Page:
Published: November 2009

Lamotrigine - reduced dose required in patients taking sodium valproate

Prescriber Update 30(14): 24
November 2009

Prescribers are reminded to adhere to the recommended dose guidelines when prescribing lamotrigine to patients already taking sodium valproate. Adhering to these dosing guidelines reduces the risk of serious skin reactions.

The CARM database contains reports of toxic epidermal necrolysis (TEN) and Stevens Johnson’s syndrome (SJS) in patients taking concomitant lamotrigine and sodium valproate. It has been identified that risk factors included exceeding the recommended starting dose of lamotrigine or the rate of dose escalation.

The incidence of serious skin reactions (including TEN and SJS) in clinical trials using recommended lamotrigine dosing is approximately 1 in 500 epilepsy patients and 1 in 1000 patients with bipolar disorder. The incidence of serious skin reactions is greater in children with estimates ranging from 1 in 300 to 1 in 100 children. Serious skin reactions generally occur within 8 weeks of commencing lamotrigine therapy; the risk is increased by high initial doses of lamotrigine, exceeding recommended doses, rapid dose escalation and concomitant use of sodium valproate.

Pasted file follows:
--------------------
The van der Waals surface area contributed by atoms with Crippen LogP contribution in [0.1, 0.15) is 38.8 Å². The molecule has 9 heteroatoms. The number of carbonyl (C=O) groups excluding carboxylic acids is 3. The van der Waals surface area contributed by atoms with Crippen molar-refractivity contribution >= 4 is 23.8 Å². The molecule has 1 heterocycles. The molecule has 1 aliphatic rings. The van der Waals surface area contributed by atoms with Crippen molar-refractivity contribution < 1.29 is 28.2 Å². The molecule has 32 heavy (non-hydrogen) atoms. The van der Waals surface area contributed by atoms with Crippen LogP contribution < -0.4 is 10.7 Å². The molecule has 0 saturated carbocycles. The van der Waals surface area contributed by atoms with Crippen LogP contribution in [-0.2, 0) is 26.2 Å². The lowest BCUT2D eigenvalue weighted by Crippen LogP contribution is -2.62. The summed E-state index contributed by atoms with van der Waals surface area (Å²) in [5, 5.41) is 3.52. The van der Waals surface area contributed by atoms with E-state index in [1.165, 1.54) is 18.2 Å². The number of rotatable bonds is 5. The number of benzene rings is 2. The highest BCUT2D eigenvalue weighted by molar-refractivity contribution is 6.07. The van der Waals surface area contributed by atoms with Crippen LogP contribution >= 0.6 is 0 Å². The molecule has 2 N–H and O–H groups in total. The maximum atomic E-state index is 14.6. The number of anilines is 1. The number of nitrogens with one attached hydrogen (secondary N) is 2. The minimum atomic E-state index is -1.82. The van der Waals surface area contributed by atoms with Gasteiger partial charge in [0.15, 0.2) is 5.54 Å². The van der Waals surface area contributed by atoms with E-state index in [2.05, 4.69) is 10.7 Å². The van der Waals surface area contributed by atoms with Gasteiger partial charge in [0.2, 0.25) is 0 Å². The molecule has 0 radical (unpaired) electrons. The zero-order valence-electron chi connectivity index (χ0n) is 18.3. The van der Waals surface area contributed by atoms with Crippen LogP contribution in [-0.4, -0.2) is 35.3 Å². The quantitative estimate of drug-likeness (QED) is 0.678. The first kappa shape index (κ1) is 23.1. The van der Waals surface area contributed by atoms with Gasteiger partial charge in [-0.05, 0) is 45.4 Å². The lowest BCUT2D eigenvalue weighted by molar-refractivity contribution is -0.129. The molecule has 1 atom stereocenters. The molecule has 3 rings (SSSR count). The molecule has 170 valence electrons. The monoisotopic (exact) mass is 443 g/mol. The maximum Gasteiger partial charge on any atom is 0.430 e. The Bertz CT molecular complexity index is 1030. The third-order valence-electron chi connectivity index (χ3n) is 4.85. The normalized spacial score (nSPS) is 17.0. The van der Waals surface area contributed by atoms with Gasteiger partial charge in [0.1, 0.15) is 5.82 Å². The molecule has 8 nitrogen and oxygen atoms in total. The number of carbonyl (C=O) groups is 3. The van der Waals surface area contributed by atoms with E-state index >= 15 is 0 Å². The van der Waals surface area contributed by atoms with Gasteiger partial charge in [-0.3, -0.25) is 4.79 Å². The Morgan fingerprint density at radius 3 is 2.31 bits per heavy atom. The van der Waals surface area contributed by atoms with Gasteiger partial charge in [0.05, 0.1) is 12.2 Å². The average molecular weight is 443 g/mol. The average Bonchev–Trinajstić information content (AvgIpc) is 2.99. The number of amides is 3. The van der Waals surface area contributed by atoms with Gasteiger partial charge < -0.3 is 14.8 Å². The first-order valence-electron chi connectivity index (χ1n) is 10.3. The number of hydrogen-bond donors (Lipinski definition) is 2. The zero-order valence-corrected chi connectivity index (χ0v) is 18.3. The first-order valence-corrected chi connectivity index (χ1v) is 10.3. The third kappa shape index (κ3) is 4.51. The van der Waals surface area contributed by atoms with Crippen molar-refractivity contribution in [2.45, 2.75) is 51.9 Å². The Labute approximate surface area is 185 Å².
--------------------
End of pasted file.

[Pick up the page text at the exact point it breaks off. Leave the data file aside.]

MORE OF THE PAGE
Lamotrigine is approved in New Zealand as adjunctive therapy in adults and children with epilepsy, and for the prevention of mood disorders in adults with bipolar disorder. In adult patients already taking sodium valproate the starting dose of lamotrigine is 12.5mg/day (or 25mg on alternate days) for 14 days, increased to 25mg/day for a further 14 days. The dose of lamotrigine can thereafter be increased by 25–50mg/day every 7 –14 days.

Further information on the use of lamotrigine and dose regimens for children can be found in data sheet on the Medsafe website: